Department of Health

Weight issues for children and young people have short and long-term effects on physical and mental health and wellbeing.

Overweight and obese young people are at increased risk of developing physical problems, including chronic disease, while the impacts on mental health extend to social isolation, discrimination, bullying and peer problems (Department of Education and Training 2017).

Overweight or obese children are at increased risk of adult obesity; about 80 per cent of obese adolescents will become obese adults (Simmonds et al. 2016).

Nearly a quarter of Victorian children are overweight or obese (Australian Bureau of Statistics 2018).

This is a concerning trend as obese children and adolescents are five times more likely to be obese in adulthood than those who are not obese (Simmonds, Llewellyn et al. 2016).

As with many other health and wellbeing issues, overweight and obesity are more common in children living in more disadvantaged areas (Australian Institute of Health and Welfare 2018).

Children with a major depressive disorder are significantly more likely to be either underweight or obese.

In 2013–14, a survey of Australian children found:

  • 10.6 per cent of Australians with a major depressive disorder aged 11 to 17 years were underweight (compared with 5.3 per cent of children with no disorder in this age group)
  • 25.8 per cent were overweight (compared with 20.5 per cent of children with no disorder)
  • 16.7 per cent were obese (compared with 5.8 per cent with no disorder) (Department of Health 2015).

Several factors can increase weight and obesity in children. These include reductions in physical activity, which have been reported in Victorian children, along with increases in sedentary behaviours (Department of Education and Training 2017).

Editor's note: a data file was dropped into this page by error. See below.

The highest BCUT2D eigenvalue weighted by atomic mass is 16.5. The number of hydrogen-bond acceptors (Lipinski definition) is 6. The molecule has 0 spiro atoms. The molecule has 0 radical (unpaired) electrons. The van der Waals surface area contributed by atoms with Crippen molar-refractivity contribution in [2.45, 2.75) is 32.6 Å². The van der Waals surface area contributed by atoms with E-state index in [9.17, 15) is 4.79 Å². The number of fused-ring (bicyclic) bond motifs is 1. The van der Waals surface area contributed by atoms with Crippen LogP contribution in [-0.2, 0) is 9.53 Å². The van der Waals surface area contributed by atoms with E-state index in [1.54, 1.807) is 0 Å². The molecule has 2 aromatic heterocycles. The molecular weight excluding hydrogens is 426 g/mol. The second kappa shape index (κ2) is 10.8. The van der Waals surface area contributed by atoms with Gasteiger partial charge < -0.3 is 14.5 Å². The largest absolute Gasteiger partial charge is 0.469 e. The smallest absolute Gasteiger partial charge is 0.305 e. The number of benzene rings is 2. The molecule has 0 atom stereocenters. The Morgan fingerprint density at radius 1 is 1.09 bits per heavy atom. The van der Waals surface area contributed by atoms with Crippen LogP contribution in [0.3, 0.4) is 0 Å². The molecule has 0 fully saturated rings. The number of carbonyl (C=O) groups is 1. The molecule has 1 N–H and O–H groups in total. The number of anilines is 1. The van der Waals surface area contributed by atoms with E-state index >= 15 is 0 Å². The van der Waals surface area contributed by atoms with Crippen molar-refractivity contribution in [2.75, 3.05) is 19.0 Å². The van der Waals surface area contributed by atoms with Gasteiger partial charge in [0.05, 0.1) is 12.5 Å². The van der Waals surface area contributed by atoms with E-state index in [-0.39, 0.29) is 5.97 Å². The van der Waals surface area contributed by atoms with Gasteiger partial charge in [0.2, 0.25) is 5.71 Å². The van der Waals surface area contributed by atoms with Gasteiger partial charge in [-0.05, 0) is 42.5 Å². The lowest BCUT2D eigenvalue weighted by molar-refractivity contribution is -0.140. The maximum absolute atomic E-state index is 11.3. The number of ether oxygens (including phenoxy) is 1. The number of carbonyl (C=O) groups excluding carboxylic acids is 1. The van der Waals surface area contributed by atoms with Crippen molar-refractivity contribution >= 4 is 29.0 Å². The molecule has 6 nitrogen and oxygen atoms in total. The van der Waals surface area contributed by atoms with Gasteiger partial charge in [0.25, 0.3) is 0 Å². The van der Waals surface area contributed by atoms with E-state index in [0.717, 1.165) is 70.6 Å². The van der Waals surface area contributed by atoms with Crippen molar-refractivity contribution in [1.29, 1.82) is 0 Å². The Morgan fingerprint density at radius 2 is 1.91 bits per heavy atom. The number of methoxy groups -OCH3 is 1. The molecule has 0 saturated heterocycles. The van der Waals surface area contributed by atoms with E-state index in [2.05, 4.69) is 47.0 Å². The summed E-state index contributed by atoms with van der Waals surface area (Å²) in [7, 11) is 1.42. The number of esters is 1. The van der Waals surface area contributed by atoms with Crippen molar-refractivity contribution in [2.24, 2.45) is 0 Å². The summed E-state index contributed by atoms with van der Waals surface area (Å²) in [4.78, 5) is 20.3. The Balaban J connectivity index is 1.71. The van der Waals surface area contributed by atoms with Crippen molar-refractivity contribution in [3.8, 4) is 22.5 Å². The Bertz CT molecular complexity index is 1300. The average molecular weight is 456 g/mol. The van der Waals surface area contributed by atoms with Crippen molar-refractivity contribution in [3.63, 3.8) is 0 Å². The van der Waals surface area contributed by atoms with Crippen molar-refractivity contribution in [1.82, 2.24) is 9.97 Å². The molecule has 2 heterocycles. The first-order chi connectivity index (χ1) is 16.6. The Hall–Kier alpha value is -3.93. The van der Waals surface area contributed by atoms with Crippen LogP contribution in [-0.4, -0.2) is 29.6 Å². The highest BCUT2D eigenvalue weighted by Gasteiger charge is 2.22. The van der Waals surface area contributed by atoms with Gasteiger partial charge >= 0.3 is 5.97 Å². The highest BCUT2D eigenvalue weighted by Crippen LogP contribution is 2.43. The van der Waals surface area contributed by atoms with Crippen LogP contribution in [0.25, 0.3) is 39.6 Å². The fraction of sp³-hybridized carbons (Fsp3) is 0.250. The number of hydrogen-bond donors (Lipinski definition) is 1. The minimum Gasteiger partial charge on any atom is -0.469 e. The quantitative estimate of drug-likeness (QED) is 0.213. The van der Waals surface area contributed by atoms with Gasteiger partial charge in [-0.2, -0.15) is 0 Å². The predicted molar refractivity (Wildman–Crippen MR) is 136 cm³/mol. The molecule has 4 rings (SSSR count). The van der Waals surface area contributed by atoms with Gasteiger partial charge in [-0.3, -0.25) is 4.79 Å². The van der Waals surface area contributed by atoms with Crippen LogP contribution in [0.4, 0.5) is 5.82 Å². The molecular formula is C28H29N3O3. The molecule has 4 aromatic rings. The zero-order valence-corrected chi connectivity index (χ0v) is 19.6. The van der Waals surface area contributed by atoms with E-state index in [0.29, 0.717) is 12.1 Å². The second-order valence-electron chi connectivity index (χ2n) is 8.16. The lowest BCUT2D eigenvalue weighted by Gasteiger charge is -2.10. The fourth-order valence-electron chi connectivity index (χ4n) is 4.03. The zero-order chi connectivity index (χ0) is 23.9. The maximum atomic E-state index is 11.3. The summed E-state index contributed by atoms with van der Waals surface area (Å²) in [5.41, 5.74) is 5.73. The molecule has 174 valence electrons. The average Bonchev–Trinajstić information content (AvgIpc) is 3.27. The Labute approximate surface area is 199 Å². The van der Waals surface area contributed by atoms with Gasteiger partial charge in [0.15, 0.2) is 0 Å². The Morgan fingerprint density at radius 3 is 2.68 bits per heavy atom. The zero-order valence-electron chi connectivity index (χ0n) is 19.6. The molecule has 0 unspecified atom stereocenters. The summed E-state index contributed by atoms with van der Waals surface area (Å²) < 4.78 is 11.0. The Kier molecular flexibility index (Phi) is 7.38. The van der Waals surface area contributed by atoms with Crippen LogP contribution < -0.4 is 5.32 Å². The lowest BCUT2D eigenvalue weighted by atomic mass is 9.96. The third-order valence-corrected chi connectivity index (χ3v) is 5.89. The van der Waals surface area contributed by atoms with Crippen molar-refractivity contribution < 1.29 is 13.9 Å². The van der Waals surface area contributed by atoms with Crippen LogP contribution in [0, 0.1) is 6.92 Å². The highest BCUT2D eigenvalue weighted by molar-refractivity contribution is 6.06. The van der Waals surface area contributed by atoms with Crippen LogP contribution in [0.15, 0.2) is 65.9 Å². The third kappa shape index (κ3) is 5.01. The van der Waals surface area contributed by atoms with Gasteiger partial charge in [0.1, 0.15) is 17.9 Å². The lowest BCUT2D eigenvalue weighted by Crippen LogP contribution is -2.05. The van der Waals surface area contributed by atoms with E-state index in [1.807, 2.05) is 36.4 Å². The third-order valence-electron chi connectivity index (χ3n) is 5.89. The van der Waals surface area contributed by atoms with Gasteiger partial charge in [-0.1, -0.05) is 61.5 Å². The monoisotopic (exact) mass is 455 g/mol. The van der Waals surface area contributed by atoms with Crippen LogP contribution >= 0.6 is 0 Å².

The significant promotion of less nutritious and energy dense foods – often targeting children in a variety of settings – is a significant driver in encouraging children to want these foods (Nutrition Australia 2017).

The World Health Organization states there is clear evidence that children’s exposure to unhealthy food marketing contributes to increasing rates of overweight and obesity in children (World Health Organization 2010).

Find out more

The Chief Health Officer's Obesity page discusses obesity in adults.

The Department of Education and Training's Victorian Child and Adolescent Monitoring System (VCAMS)External Link contains data about children and young people across a range of health and wellbeing indicators. You can view data at local government area (LGA) level as well as at state level.

The Department of Education and Training also publishes The State of Victoria’s Children Report 2016External Link . This report focuses on health and wellbeing of children.


Australian Bureau of Statistics 2018, National health survey 2017–18, Australian Bureau of Statistics, Canberra.

Australian Institute of Health and Welfare 2018, Data tables: children's headline indicators, Australian Institute of Health and Welfare, Canberra.

Department of Education and Training 2017, The State of Victoria's Children Report 2016, State Government of Victoria, Melbourne

Department of Health 2015, The mental health of children and adolescents: report on the second Australian Child and Adolescent Survey of Mental health and Wellbeing, Commonwealth Government of Australia, Canberra.

Nutrition Australia 2017, Tipping the scales: we must halt obesity to save Australian lives, Nutrition Australia.

Simmonds M, Llewellyn A, Owen C and Woolacott N 2016, ‘Predicting adult obesity from childhood obesity: a systematic review and meta-analysis’, Obesity Reviews, vol.174, no. 2, pp. 95–107.

World Health Organization 2010, Recommendations on the marketing of foods and non-alcoholic beverages to children, World Health Organization, Geneva.

Reviewed 23 October 2023

Your health: Report of the Chief Health Officer, Victoria, 2018

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